Join Ben Long for an in-depth discussion in this video Drive mode, part of Shooting with the Canon 60D.
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Henri Cartier-Bresson spoke extensively about the decisive moment, that one particular moment that happens that is the perfect decisive expression of the scene or event. Because he was a genius, he was often able to fire his camera at that perfect decisive moment. For the rest of us, there is Drive mode. In Drive mode, as you hold down the Shutter button, the camera will continue to snap frames one after another. Drive mode is a great tool for shooting in fast moving environments-- sports, street shooting, nature shots. But it can also be ideal for portraiture, when a person's face is making lots of tiny subtle changes and you're not sure which is the ideal expression.
However, you cannot use Drive mode indefinitely; that is, you can't just hold the button down and expect the camera to always keep shooting. When you take a picture, the camera has to move a lot of data around and do a lot of computation. You can take pictures faster than your camera can get them written to the media card, so your camera has a memory buffer that can hold a certain number of pictures. As you shoot, your images can be quickly thrown into that buffer. Then the camera can start the process of copying images from the buffer to the memory card, while you continue to snap away.
If the buffer fills, then your camera will cease to be able to take pictures and you'll have to wait for it to empty out before you can start shooting again. To configure Drive mode, you just press the Drive button that's here on top of the camera. And you see that the screen here goes blank, except for my Drive icon. That single square means that I get one frame whenever I press the Shutter button. But once I press the Drive mode button, I can turn the main dial and I cycle through a whole bunch of other icons here. First one is High-speed Drive mode, then Regular Speed or Low-speed Drive mode, then I get a Self-timer, and then I get a Two Second Self-timer.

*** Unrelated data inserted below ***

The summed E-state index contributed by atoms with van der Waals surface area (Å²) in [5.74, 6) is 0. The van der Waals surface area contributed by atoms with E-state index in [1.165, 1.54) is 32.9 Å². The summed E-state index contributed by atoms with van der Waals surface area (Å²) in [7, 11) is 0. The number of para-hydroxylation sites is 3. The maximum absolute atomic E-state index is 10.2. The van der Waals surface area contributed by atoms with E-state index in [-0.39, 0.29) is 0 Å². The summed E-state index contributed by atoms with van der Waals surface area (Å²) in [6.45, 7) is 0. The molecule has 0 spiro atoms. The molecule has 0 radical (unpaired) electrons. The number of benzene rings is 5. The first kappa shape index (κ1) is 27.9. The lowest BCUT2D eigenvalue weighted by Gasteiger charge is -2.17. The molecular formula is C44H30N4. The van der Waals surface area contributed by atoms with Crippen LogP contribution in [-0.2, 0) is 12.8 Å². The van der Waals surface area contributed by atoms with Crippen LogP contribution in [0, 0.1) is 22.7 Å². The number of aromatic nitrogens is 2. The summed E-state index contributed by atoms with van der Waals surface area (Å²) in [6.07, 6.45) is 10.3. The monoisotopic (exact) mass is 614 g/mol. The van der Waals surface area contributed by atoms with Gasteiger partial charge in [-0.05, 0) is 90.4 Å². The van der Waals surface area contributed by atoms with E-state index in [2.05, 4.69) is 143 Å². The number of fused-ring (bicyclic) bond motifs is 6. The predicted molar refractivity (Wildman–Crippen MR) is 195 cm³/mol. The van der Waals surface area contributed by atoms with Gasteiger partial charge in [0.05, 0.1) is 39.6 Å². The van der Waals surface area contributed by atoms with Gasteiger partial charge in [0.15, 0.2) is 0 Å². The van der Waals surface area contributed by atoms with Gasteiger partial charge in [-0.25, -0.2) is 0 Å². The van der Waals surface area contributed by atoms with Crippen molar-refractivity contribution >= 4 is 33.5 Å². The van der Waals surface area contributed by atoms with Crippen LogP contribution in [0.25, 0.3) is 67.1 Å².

So I simply cycle through to each one of those things to select them, and half-press my Shutter button to set the Drive mode. You may be thinking, if I've got a fast drive speed and a slower drive speed, why would I ever use the slow one? Isn't faster inherently better? Not necessarily. With a faster drive speed, you get less variation between frames. So sometimes, you're going to want to switch to the slower one if you're dealing with a situation that isn't changing as quickly. Facial expressions, for example, are usually better with a slower drive speed.
If you shoot them with a faster drive speed, you're not going to see a lot of change from one picture to another. If you're trying to stop a bicyclist at a very particular moment in time, then you probably want to go with a faster drive speed to be sure that you really get that razor thin slice of time that's going to make the decisive moment.
- What is an SLR?
- Attaching a lens to a camera
- Deciding how many batteries and media cards are needed
- Setting Auto mode
- Changing ISO
- Changing image format and size
- Manually selecting a focus point
- Correcting exposure while shooting
- Controlling white balance
- Using a driver and self-timer
- Auto exposure bracketing
- Selecting a picture style
- Using Live View
- Shooting video
- Using custom functions, such as ISO expansion and mirror lockup
- Cleaning the camera and sensor
Skill Level Beginner
Foundations of Photography: Exposurewith Ben Long3h 24m Appropriate for all
1. Getting to Know Your Canon SLR
2. Shooting in Auto Mode
3. Shooting in Program Mode
4. Controlling Autofocus
5. Controlling White Balance
Using white balance presets2m 28s
6. Using Drive Mode and the Self-Timer
7. Using Exposure Control Options
8. More Playback Options
9. Shooting with Scene Modes
10. Shooting with Flash
11. Shooting with Picture Styles
12. Using Live View
13. Shooting Video
14. Customizing Menus and Functions
15. Using Custom Functions
16. Caring for Your Camera
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